Seems like a bunch of people are freaking out about Apple's new ad blocking technology. The company plans to let iPhone users who update to iOS 9 (the new iPhone operating system) block all ads seen through the phone's Safari web browser.
The ad-blocking tension between publishers and consumers is also escalating fast, with German publishing company Axel Springer — which recently acquired Business Insider — announcing Tuesday that it will be blocking readers who use ad-blocking technology like AdBlock or UBlock.
How many of you already use an ad blocker? According to TechCrunch, only about 10% of Americans do right now, though the publication makes it sound like we’re late to the party: There are more than 200 million people worldwide who use one, including a full one-third of Greece (“And look where that’s gotten them!” I imagine one snarky ad-sales guy saying).
The Axel Springer move comes on the heels of Apple enabling ad blockers to work on its web-browser Safari. which is also the built-in browser for the iOS 9 update, which makes up roughly half the world's mobile market.
Though Apple has backed off somewhat from their position because of security concerns, it will probably just be a speed bump while privacy is preserved. As Time magazine notes, this is all part of a larger battle between the titans of technology, Apple and Google, with Apple seeing an opportunity to undermine Google’s chief form of revenue.
I’m not here to weigh in on that battle of behemoths, but I would like to offer a couple thoughts on ad-blocking.
First and foremost, this probably wouldn’t even be a problem if the USA had broadband speeds matched the world’s best; instead we rank 17th in internet connection speed. If we had speeds that matched, say South Korea, Japan, Israel or….Latvia (?!?), web pages would not be slowed while loading with a half-dozen banners or skyscrapers, a pop-up and a pair of auto-play videos. And sometimes more.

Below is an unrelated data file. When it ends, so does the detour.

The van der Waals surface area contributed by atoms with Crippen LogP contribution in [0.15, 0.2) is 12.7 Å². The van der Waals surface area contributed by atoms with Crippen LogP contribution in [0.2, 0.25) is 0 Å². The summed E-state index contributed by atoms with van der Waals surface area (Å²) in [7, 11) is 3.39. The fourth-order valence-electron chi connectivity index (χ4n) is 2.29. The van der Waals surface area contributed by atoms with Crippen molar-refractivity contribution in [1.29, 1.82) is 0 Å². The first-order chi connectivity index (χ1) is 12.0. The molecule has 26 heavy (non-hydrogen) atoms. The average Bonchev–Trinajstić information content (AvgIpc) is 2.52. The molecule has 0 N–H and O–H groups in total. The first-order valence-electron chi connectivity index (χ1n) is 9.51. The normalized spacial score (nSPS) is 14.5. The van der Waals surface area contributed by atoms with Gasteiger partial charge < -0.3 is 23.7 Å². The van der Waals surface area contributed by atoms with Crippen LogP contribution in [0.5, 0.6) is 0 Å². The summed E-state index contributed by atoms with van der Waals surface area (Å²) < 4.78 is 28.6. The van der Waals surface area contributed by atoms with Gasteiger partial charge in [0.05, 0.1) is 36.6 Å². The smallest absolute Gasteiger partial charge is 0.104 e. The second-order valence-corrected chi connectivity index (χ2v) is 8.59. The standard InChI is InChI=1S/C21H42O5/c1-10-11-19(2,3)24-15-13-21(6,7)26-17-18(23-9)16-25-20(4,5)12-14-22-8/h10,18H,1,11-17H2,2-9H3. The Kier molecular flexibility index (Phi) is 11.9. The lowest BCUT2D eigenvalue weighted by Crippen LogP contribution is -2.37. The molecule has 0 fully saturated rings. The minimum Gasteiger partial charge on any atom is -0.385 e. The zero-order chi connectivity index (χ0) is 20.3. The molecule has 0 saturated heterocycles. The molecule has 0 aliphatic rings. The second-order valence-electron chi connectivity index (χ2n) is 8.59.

And that’s the second thing: In their increasingly urgent efforts to make up revenue losses that come with the decreasing circulation of physical magazines, as well as diminished prices for online advertising, publishers are cramming more and more ads on to pages in order to make up the difference in revenue.
Is it unexpected that readers would want to escape an onslaught of advertising that slows and diminishes their digital experience, as well as tracks their online movement? Of course not. I suspect, in the end, it will be publishers who make it impossible for users of ad blockers to read their content who will suffer.
And advertisers, of course. As a new campaign from the Outdoor Advertising Association of America points, there is increasing concern from marketers about whether their advertising is even being seen by people on the web. “Feel the real,” the OAAA states.
We agree completely with the OAAA, and know Wrapify can be a big part of this “real”-ity. Wrapify vehicles go where people are — on the roads, in their cars, a captive commuting audience — and get seen. The data confirms it.
Because unlike most OOH advertising, Wrapify has the technology and data to provide the facts of how many people are seeing your campaign. For example: A two-month campaign of five wrapped vehicles for Petco yielded 3.2 million impressions in the San Francisco area.
So we see the growing clamor around ad-blocking technology as another highly encouraging sign Wrapify is entering the marketing marketplace at exactly the right time.
You can see Wrapify vehicles for Petco, Harrah’s and several other advertisers in five cities — San Francisco, Atlanta, Los Angeles, San Diego and Orange County — with three more hitting the road in November: Phoenix, Seattle and Sacramento. It’s only the beginning, and it’s for real.